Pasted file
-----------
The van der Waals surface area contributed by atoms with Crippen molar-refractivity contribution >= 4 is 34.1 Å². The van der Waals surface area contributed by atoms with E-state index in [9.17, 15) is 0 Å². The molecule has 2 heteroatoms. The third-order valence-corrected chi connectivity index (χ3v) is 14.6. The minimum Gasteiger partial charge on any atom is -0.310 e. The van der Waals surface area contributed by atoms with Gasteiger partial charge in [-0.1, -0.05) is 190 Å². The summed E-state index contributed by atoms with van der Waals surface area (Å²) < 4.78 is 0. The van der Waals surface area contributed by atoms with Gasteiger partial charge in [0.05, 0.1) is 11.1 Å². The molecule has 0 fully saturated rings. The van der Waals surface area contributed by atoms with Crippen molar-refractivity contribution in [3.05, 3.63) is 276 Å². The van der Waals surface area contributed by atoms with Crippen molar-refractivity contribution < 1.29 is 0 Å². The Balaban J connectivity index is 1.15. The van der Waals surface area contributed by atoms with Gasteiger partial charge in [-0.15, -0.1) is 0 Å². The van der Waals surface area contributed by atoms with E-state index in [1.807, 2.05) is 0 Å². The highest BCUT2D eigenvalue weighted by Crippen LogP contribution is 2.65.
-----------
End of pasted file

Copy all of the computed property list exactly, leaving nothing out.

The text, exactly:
The van der Waals surface area contributed by atoms with Crippen molar-refractivity contribution >= 4 is 34.1 Å². The van der Waals surface area contributed by atoms with E-state index in [9.17, 15) is 0 Å². The molecule has 2 heteroatoms. The third-order valence-corrected chi connectivity index (χ3v) is 14.6. The minimum Gasteiger partial charge on any atom is -0.310 e. The van der Waals surface area contributed by atoms with Gasteiger partial charge in [-0.1, -0.05) is 190 Å². The summed E-state index contributed by atoms with van der Waals surface area (Å²) < 4.78 is 0. The van der Waals surface area contributed by atoms with Gasteiger partial charge in [0.05, 0.1) is 11.1 Å². The molecule has 0 fully saturated rings. The van der Waals surface area contributed by atoms with Crippen molar-refractivity contribution in [3.05, 3.63) is 276 Å². The van der Waals surface area contributed by atoms with Crippen molar-refractivity contribution < 1.29 is 0 Å². The Balaban J connectivity index is 1.15. The van der Waals surface area contributed by atoms with Gasteiger partial charge in [-0.15, -0.1) is 0 Å². The van der Waals surface area contributed by atoms with E-state index in [1.807, 2.05) is 0 Å². The highest BCUT2D eigenvalue weighted by Crippen LogP contribution is 2.65.